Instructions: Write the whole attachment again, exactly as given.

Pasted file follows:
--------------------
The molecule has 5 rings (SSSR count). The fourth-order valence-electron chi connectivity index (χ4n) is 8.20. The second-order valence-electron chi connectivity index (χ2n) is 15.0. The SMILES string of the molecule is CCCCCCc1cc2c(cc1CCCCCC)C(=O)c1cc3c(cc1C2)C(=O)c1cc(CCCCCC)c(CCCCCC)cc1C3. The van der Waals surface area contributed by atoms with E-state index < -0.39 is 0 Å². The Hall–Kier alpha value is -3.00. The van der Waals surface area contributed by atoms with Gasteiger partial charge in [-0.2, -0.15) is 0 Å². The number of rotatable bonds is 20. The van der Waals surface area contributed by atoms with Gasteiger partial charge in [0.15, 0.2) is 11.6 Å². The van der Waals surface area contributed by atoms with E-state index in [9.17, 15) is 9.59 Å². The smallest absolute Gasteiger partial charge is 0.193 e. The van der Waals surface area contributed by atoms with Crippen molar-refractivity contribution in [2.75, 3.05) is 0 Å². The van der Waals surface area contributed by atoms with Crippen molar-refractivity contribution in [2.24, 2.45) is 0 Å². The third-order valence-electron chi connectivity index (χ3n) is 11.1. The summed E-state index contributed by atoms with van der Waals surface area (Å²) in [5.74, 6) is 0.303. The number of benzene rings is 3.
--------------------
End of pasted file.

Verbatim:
The molecule has 5 rings (SSSR count). The fourth-order valence-electron chi connectivity index (χ4n) is 8.20. The second-order valence-electron chi connectivity index (χ2n) is 15.0. The SMILES string of the molecule is CCCCCCc1cc2c(cc1CCCCCC)C(=O)c1cc3c(cc1C2)C(=O)c1cc(CCCCCC)c(CCCCCC)cc1C3. The van der Waals surface area contributed by atoms with E-state index < -0.39 is 0 Å². The Hall–Kier alpha value is -3.00. The van der Waals surface area contributed by atoms with Gasteiger partial charge in [-0.2, -0.15) is 0 Å². The number of rotatable bonds is 20. The van der Waals surface area contributed by atoms with Gasteiger partial charge in [0.15, 0.2) is 11.6 Å². The van der Waals surface area contributed by atoms with E-state index in [9.17, 15) is 9.59 Å². The smallest absolute Gasteiger partial charge is 0.193 e. The van der Waals surface area contributed by atoms with Crippen molar-refractivity contribution in [2.75, 3.05) is 0 Å². The van der Waals surface area contributed by atoms with Crippen molar-refractivity contribution in [2.24, 2.45) is 0 Å². The third-order valence-electron chi connectivity index (χ3n) is 11.1. The summed E-state index contributed by atoms with van der Waals surface area (Å²) in [5.74, 6) is 0.303. The number of benzene rings is 3.